Some of South Africa’s largest ecommerce platforms have struggled to keep up with customer demand in recent weeks.
A lot of the blame has been placed on the COVID-19 pandemic, which has had an adverse effect across the entire supply chain.
MyBroadband recently received reports from OneDayOnly customers of delayed deliveries, packages without the correct products, and difficulties getting in contact with OneDayOnly’s customer service.
This follows similar reports by Takealot and Loot customers, and shows an overarching trend within the South African ecommerce industry.
Delivery delays experienced by Takealot, OneDayOnly, and Loot are detailed below, along with feedback from the ecommerce companies where this was provided.
Several MyBroadband readers and HelloPeter users said that their Takealot deliveries have been delayed for as long as a month.
This is allegedly because Takealot’s distribution centres have been overwhelmed due to increased demand for ecommerce during the COVID-19 pandemic.
An anonymous source told MyBroadband that third-party sellers are being held responsible for the capacity problems at Takealot’s warehouses.
Many of these sellers reportedly face their products being delisted and possibly being removed from the platform entirely.
Takealot’s booking system lets sellers reserve a slot to deliver their products, but in recent weeks, they could not book slots sooner than a week ahead.
This meant that third-party sellers with a five-day SLA had their late delivery statistics skyrocket, and received warning emails from Takealot Seller Compliance.
Takealot has declined to comment on the topic.
OneDayOnly acknowledged that it has suffered issues as a result of the COVID-19 pandemic. This is because it has seen growth at a scale it was not prepared for.
“To put this level of growth into perspective, OneDayOnly is a 30-40% bigger company today than it was just four months ago,” said OneDayOnly spokesperson Matthew Leighton.
“We’re the first to put our hands up and say that we’ve experienced some issues in scaling operations over such a short and unexpected period of time.”
Leighton said this has resulted in customers receiving service well below its standard levels, and offered the company’s “sincerest apologies”.
“Although our couriers and suppliers have had issues with adjusting their business approaches too, the responsibility to our customers is ours in its entirety.”
Leighton said that dispatching orders at the time when ecommerce reopened was challenging because of the backlog that OneDayOnly had accrued during levels 4 and 5 of the lockdown.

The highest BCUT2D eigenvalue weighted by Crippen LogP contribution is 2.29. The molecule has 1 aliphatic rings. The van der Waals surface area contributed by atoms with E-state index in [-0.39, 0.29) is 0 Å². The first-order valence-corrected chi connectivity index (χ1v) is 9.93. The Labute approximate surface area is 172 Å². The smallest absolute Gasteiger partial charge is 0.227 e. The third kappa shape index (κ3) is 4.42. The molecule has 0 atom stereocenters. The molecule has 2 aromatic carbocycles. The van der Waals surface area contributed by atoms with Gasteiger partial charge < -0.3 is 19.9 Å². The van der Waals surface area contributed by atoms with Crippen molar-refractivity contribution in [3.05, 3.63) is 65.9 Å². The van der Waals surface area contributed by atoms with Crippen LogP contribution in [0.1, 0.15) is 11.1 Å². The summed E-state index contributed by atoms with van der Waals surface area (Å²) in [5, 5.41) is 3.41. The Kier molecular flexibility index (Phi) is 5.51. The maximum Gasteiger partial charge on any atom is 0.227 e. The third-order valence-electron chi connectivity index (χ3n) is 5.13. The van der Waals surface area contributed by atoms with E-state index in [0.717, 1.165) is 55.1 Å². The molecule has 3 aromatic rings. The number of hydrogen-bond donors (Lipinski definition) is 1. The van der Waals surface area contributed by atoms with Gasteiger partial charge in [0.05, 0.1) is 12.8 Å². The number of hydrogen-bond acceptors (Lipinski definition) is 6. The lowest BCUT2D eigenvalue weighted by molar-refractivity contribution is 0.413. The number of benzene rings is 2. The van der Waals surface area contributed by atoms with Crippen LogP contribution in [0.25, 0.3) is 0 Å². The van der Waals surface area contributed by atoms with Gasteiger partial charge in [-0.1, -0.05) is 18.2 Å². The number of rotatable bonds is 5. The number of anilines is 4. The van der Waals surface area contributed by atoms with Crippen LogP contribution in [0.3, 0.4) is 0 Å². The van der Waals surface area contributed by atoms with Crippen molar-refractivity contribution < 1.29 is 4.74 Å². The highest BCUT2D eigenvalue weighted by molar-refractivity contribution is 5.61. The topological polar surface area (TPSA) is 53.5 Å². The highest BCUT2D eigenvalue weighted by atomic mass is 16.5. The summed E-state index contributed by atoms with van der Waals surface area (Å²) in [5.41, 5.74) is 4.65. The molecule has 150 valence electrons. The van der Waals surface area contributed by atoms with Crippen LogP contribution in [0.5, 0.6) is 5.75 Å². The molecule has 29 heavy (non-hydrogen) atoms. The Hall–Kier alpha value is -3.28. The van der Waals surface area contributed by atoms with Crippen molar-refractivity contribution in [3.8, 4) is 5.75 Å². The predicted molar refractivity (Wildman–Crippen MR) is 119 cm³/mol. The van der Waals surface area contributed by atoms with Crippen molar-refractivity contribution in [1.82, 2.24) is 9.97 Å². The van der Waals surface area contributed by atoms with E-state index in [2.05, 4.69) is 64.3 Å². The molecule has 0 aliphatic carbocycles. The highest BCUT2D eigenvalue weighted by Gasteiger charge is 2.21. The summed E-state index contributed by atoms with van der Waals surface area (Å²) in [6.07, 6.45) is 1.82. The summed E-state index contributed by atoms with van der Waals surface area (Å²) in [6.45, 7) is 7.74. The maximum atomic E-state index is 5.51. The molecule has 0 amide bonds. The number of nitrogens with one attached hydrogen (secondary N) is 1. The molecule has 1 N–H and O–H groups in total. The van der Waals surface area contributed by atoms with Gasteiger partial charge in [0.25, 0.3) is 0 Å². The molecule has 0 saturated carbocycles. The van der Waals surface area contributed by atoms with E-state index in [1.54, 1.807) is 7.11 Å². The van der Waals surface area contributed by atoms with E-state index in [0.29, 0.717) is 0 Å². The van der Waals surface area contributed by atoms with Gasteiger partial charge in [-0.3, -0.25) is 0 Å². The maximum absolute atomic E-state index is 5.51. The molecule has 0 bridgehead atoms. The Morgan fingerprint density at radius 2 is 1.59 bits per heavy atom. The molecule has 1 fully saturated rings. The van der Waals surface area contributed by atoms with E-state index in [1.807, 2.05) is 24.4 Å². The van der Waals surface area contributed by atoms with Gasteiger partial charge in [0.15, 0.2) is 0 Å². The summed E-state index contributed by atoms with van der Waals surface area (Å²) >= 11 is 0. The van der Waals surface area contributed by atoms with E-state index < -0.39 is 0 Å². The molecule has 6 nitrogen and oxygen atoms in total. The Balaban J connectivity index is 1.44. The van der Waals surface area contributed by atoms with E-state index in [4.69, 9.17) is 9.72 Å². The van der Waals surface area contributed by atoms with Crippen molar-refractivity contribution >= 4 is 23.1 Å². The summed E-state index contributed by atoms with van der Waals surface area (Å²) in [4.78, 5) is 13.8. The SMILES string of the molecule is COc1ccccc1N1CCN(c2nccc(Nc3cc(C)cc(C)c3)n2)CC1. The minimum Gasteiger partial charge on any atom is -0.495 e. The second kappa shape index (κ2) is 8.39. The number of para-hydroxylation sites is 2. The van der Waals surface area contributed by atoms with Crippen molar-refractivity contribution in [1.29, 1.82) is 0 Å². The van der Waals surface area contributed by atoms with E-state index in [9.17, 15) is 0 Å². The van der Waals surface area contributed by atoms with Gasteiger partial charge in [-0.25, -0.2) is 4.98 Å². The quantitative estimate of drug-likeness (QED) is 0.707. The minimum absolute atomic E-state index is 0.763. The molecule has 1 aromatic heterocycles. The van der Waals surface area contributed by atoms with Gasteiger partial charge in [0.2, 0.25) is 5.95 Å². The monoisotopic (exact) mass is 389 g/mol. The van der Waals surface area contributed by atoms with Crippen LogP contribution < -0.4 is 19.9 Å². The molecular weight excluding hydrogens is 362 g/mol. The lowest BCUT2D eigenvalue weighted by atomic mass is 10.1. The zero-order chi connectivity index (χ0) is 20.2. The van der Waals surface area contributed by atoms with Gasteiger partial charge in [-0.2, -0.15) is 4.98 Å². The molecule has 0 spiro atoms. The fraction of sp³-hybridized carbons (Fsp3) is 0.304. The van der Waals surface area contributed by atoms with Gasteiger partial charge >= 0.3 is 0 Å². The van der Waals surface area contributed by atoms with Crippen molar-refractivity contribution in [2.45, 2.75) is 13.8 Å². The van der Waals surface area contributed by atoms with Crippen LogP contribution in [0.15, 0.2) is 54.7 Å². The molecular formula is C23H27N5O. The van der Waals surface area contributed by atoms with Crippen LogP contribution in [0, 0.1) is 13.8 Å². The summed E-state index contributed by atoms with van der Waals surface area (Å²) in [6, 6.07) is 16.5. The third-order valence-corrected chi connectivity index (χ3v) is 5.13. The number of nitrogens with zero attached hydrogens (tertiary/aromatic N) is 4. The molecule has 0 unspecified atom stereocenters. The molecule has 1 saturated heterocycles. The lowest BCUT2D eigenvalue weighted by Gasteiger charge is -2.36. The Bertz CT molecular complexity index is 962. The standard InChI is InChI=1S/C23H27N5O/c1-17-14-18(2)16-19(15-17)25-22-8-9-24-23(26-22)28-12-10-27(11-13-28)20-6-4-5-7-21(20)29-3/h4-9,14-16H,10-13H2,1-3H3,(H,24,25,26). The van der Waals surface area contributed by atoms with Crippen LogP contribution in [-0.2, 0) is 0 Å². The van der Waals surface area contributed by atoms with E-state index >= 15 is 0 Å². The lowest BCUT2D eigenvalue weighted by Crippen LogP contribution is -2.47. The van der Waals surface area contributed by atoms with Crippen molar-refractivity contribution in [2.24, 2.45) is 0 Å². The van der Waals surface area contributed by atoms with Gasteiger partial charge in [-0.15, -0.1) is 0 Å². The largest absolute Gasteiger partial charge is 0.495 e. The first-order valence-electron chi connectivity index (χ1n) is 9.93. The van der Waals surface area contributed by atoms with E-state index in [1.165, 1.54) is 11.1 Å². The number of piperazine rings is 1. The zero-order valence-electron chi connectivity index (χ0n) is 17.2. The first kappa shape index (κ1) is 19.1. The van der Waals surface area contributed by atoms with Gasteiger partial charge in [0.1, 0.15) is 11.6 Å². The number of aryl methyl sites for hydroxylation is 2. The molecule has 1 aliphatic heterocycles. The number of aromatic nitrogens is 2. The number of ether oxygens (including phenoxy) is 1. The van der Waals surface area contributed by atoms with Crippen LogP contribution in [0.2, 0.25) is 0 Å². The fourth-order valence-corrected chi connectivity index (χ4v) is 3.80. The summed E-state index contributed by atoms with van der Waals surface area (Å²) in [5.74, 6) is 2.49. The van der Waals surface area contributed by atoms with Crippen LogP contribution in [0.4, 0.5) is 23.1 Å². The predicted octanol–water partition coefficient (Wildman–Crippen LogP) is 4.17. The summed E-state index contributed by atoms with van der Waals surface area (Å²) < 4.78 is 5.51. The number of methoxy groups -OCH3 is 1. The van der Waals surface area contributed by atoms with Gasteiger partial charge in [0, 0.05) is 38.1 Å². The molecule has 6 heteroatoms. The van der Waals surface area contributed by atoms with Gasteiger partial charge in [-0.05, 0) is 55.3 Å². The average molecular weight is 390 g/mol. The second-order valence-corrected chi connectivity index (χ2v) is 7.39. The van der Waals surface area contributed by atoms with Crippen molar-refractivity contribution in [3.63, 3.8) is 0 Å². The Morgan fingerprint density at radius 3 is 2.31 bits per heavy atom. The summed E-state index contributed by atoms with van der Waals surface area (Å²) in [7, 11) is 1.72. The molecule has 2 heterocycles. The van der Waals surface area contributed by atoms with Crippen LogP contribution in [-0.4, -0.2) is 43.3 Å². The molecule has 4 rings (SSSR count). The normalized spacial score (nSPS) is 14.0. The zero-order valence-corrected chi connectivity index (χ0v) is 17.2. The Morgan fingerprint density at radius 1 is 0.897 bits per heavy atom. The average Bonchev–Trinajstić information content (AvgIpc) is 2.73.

“This, in turn, created a significant influx in customer queries, meaning our Customer Service department has struggled to respond to customers within our usual time frames,” said Leighton.
“We are working round the clock to ensure normal service is resumed, and can only apologise profusely to any customer who has received less-than-excellent service from us.”
“But rest assured, we’ve learnt some valuable lessons that have helped evolve our business, and this will better position us for future shopping peaks such as Black Friday later this year,” Leighton said.
Loot customers complained that their deliveries have been delayed, while others said that they could not contact the company through its customer service platforms.
Loot told MyBroadband that while it has been trying its best, the circumstances caused by the COVID-19 pandemic have meant that it has operated below its usual standards.
This is because the pandemic has slowed the company’s entire supply chain.
Additionally, it has seen a major spike in sales volumes, which has exacerbated its supply chain problems.
“Since the full release of ecommerce, towards the back end of May, we have seen revenues increase by over 70%,” said Loot.
“We are seeing sales levels higher than Black Friday and the festive period.”
This surge, combined with supply chain issues, has meant that suppliers and sellers have been unable to provide stock within the agreed time periods.
“We are trying our best to source alternative products and liaise with customers; however, very often we are communicating in the dark, as not even the suppliers could plan for this surge,” Loot said.
Loot said it has been operating on “a mixture of skeleton staff and new staff members” because it has had to deal with COVID-19 outbreaks within the company.
It has also shut down its phone lines to deal with a backlog of emails and social media inquiries.